I started GMM Nonstick Coatings in 2007 from the ground — no products, no clients and no employees. By working hard and never giving up, my partner and I built GMM into one of the largest nonstick coatings companies in the world, employing hundreds of people and supplying nearly every iconic American housewares brand.
However, despite my day job as a CEO, beginning in 2010, I have been investing directly in hi-tech start-ups. In some deals I have been the first investor, and in others I have participated in later rounds. The companies I've invested in have collectively raised hundreds of millions of dollars, and the VCs who co-invest with me are sometimes surprised I have the desire for such an expensive (many millions of dollars personally) and highly risky (start-ups routinely go to zero) hobby.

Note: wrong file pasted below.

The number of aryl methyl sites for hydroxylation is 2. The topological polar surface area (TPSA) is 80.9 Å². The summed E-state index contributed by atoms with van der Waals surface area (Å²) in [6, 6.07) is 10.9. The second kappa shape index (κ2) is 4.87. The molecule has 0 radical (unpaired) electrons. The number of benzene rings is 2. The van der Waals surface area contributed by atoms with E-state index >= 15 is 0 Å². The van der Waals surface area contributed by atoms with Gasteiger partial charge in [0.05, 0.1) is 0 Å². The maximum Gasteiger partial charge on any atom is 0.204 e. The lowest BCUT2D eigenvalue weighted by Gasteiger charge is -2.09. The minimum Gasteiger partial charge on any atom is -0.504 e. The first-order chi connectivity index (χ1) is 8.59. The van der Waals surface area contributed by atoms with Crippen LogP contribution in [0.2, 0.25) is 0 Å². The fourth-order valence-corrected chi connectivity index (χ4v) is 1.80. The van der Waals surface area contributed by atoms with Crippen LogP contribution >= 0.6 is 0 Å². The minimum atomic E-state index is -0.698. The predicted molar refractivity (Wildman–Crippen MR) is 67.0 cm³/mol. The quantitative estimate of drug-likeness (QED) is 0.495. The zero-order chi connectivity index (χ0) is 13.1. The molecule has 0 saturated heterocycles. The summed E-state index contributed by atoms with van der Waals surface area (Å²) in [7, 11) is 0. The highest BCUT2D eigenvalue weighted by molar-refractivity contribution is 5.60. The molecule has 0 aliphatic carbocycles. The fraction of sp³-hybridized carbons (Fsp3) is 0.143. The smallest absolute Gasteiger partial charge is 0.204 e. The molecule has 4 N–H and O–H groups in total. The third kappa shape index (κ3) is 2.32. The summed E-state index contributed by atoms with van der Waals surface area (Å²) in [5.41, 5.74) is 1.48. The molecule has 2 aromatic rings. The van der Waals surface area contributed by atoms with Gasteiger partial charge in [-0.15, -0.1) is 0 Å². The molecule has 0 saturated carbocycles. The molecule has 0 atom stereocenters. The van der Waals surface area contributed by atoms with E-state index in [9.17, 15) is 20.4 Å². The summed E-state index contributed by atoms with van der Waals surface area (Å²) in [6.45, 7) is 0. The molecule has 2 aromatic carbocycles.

Why do I do it? First, it's a passion. Second, it might be lucrative — I am optimistic that at least one of my investments will become a billion-dollar company. But there's another reason that escapes most people: Investing in start-ups has made me a much better CEO. How?
Here are a few ways moonlighting as a VC has helped me be a better leader.